A. Core Concepts E-voting is usually associated with the use of electronic devices such as Electronic Voting Machine (EVM) and channels (like the Internet) for casting votes or balloting , . E-voting is considered in  as digitization efforts related to e-government and e-democracy. In this line of thinking, e-voting will aim at digitizing the different stages of the electoral process including registration, balloting, verification and counting. According to Chung et al. , the possibility to vote remotely is one of the greatest benefits from e-voting since it potentially raises participation in the voting exercise. Qadah et al.  supports this assertion claiming that e-voting permits voters to cast their votes at any time from any location and using a variety of electronic devices. In addition, they believe that e-voting generally automates and simplifies the election process, increases participation rates, reduces counting mistakes and minimizes the time it takes to announce voting results. Different e-voting systems have been proposed and adopted to support voting process. This includes Computer counting, Direct Recording Electronic voting machine (DRE), Online Voting, Poll-site e-voting, Kiosk e-voting and remote e-voting , . There are a number of key entities involved in any form of voting including e-voting. These entities include: Voter, Authority, Candidate and Adversary . These entities could be very useful in developing voting model that may underpin an e-voting system. Voters are those eligible to vote by choosing among the Candidates. Candidates are usually prespecified and often chosen by Voters in a private manner. In addition, final count has to be reliable and verifiable. Authorities are government agencies and offices responsible for conducting the election. An adversary is any malicious entity that attempts to manipulate the voting and tally. Sampigethaya et al.  further explains that External Adversary may coerce a voter or buy votes or passively breach privacy of voters. Internal Adversary on the other may try to breach privacy, modify or reveal the partial tally or corrupt the Authority. Designs of e-voting system must preserve important rights of voters and concomitantly prevent malicious activities. There are strict requirements for any e-voting system , , including: (1) Eligibility: ensure that only valid voters meeting pre-determined criteria are eligible to vote or take part in the election; (ii) Privacy and Anonymity: Ensure that no one can connect a ballot to its voter; (iii) Fairness: Ensure that votes obtained by each candidate cannot be known before the announcement of the election result, (iv) Verifiability: A voter should be able to verify if its vote was correctly recorded and accounted for in the final vote tally; (v) Uniqueness: must ensure that eligible voter can cast a vote only once in each election; (vi) Dispute-jreeness: must provide a mechanism to resolve all disputes in any stage. B. Socio-technical System Perspective Socio-technical systems focus on the impact of computer systems (technical system) on people and considers ways in which technology can be designed more effectively for people  in an organization. While there are many models describing the elements of a Socio-technical system, for instance see , three core elements socio-technical systems standout. These core elements include: Technical, Social and the Environmental subsystems. The technical subsystem comprises the devices, tools, and techniques needed to transform inputs into outputs towards the main objective of the system. The social element comprises the employees, knowledge, skills, attitudes, values and needs they bring to work environment as well as the reward system and authority structures of the organization. The Environment subsystem includes external entities, rules and regulations, which governs the relationship between the organization and the society at largel. Carayon identified three critical phases for sociotechnical systems design, implementation and operation of STS. Code Shoppy However, the design of STS extends over time, continuing beyond implementation and throughout use. In addition, Clegg  prescribes a detailed set of 19 principles to underpin design of any STS. In the considering e-Voting as an STS, the goal is thus to explicitly address human, organizational and environmental fa ctors that are rarely considered in designing e-voting system, particularly in conditions where e-voting solutions are acquired and deployed without any fo rm pilot or experimental activities. Our goal in this paper is to offer a set design principles based on Clegg’s STS Design principles to guide the design, implementation and operationalization of e-voting solutions.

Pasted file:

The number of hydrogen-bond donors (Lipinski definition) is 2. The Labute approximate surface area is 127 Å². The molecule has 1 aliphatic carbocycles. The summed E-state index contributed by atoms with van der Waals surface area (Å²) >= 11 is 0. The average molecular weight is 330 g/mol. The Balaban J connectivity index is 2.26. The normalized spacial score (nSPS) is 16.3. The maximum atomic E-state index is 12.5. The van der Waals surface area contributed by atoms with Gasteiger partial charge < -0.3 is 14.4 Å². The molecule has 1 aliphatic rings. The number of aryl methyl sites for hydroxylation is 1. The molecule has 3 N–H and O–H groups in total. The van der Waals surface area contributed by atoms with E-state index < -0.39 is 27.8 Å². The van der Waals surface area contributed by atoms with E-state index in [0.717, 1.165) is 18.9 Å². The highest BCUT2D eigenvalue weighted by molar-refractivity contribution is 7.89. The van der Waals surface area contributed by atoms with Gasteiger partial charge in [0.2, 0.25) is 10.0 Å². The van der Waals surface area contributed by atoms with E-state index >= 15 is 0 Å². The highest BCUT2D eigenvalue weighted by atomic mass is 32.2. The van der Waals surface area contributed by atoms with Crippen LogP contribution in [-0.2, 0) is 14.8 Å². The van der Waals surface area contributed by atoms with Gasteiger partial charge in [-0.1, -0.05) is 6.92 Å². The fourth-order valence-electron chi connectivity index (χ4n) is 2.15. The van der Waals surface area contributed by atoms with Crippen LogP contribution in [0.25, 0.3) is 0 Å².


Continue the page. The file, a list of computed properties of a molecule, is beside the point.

Clegg identified three categories of principles for grounding STS design and related them to original work of Cherns in [l3]. The category of principles include: Metaprinciples, Content principles and process principles. These principles are listed in Table 1 and explained in the context of e-voting, where possible concrete examples from the case of the Nigeria e-voting environment based on the information contained in the electoral act document and cognate experience of one of the authors as lead ICT officer in charge of implementing e-voting solution in Nigeria in the 2011 General Elections The e-Voting STS depicted in Figure 1 is comprises three core subsystems that must be aligned for effective functioning of the whole e-voting system. The technical subsystem is modelled to include three major elements associated with the pre-voting, voting and post-voting phases of any election. The social subsystem aims at providing a participatory and iterative design activity involving potential voters and representatives of all major stakeholders. The aim of this is subsystem is to ensure that peculiar needs and concerns of the various user groups are considered in features of the respective elements of the technical subsystems. The environment subsystem stipulates rules and regulations (such as those specified in the Electoral Act) to ensure that the implementation of the technical subsystem is legally valid. It also ensures that the operation of the technical subsystem does not conflict with the values of the electorates, which varies with geographical locations in the case of Nigeria. Table I shows how these Clegg’s 19 principles elaborated in  affect the major e-Voting STS subsystems. Given the space limitation, more relevant principles were considered.